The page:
We are, frankly, an addicted race. That little hit of dopamine that we get when our phone buzzes has fuelled a generation that cannot stand to be separated from our screens. Computers, smartphones, tablets; they are so much a part of our lives that our worst offenders are sent to rehab to “come clean” of them.
Yet still, we push our children and demand our schools to have higher IT standards and better technology facilities. But do more hours with computers mean a better education?
In 2014, the Hong Kong Education Bureau launched their fourth initiative to get more mobile technology into schools, and have spent billions of dollars since 2004 to increase schools’ technological capabilities. Many private schools now require pupils to have their own laptop with them every day, sometimes from as young as age seven.
But a recent study by the Organisation for Economic Cooperation and Development (OECD) shows that more time with computers does not translate to better grades. In fact, it has even been shown to lower students’ performance.
The study, which took place in 70 countries, compared international test results in reading, mathematics and science.
“Those students who use tablets and computers very often tend to do worse than those who use them moderately,” said Andreas Schleicher, the OECD’s Education Director, in a recent interview with the BBC.
Dr. Jadis Blurton is a Clinical Development Psychologist in Cognitive Development, and Head of Harbour School in Hong Kong. “When computers came on to the scene in the 1980s, we all thought ‘wow, everything’s going to change!’ But nothing has changed. Because they’re just doing the same thing that they’ve always done.”
So educators have pushed forward into new territory. Online charter schools have been hailed as the great leap forward in the education world; letting students learn at their own pace in their own environment, while being able to consult experts in many different fields.
But a study released in October by the Center for Research on Education Outcomes (CREDO) at Stanford University has shown “large scale under-performance” from online schools’ students. Their reading levels on average are equivalent to having missed 72 days of instruction, and maths levels are the equivalent to having missed 180 days. Dr. James Woodworth, Senior Quantitative Research Analyst for CREDO described the results as “somber”.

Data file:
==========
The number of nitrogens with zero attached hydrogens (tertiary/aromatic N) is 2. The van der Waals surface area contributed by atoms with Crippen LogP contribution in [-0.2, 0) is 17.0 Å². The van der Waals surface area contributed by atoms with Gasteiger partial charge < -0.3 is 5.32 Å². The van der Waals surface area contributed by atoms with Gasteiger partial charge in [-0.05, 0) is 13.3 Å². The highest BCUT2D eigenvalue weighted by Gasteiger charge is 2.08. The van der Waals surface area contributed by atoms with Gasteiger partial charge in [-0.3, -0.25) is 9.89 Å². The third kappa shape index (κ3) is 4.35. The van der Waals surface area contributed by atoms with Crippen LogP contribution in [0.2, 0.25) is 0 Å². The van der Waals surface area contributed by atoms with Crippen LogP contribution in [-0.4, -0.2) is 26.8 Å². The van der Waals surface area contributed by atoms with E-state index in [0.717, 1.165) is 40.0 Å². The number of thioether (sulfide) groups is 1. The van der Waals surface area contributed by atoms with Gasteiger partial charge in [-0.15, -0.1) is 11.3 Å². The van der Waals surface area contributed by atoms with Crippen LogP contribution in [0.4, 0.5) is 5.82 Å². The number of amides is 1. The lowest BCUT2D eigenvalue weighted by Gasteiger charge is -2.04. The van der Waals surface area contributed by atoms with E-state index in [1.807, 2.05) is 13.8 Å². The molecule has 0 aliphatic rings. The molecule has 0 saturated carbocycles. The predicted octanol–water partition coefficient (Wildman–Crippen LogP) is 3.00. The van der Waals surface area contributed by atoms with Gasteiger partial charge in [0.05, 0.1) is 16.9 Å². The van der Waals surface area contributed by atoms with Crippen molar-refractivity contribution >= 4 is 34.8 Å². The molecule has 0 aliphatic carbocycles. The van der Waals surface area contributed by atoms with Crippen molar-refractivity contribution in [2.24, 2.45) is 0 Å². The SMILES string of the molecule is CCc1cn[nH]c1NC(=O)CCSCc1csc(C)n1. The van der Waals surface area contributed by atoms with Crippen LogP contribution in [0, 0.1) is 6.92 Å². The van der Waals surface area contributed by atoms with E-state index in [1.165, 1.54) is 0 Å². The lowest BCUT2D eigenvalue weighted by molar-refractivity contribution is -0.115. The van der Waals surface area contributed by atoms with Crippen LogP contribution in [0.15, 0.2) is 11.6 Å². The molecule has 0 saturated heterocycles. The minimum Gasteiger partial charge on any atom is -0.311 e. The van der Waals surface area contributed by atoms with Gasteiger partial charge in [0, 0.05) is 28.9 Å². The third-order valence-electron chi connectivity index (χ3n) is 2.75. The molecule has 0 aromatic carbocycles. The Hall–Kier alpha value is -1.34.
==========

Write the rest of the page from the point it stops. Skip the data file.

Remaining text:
Brian Gill, a Mathematica senior fellow and lead author of the report, said, “Challenges are exacerbated by minimal student-teacher contact time.” The report also says that children are unable to focus on studying when left alone with laptops, and that parents are failing to fill in the gaps left by a lack of face time with teachers.
So technology, despite being in demand, has earned itself a bad reputation in the education world
Parents and teachers worry about technology’s impact on children’s wellbeing too. Dr. Blurton says she deals with many parents who see technology as an enemy. “Parents tell me the last time they saw their child was the day they got a laptop.”
“I worry that my kids are spending their lives living from screen to screen,” says Tess Lyons, a mother of four children at Kellett School who are required to have their own laptops.
Are we fostering a generation that knows all about how to use computers, but have no idea why not to use them? Are we forcing our children to rely so much on information technology that they lose out on creative, critical thinking? Technology should advance us, not hinder us. We should not blindly demand better IT facilities in schools if they actually decrease performance.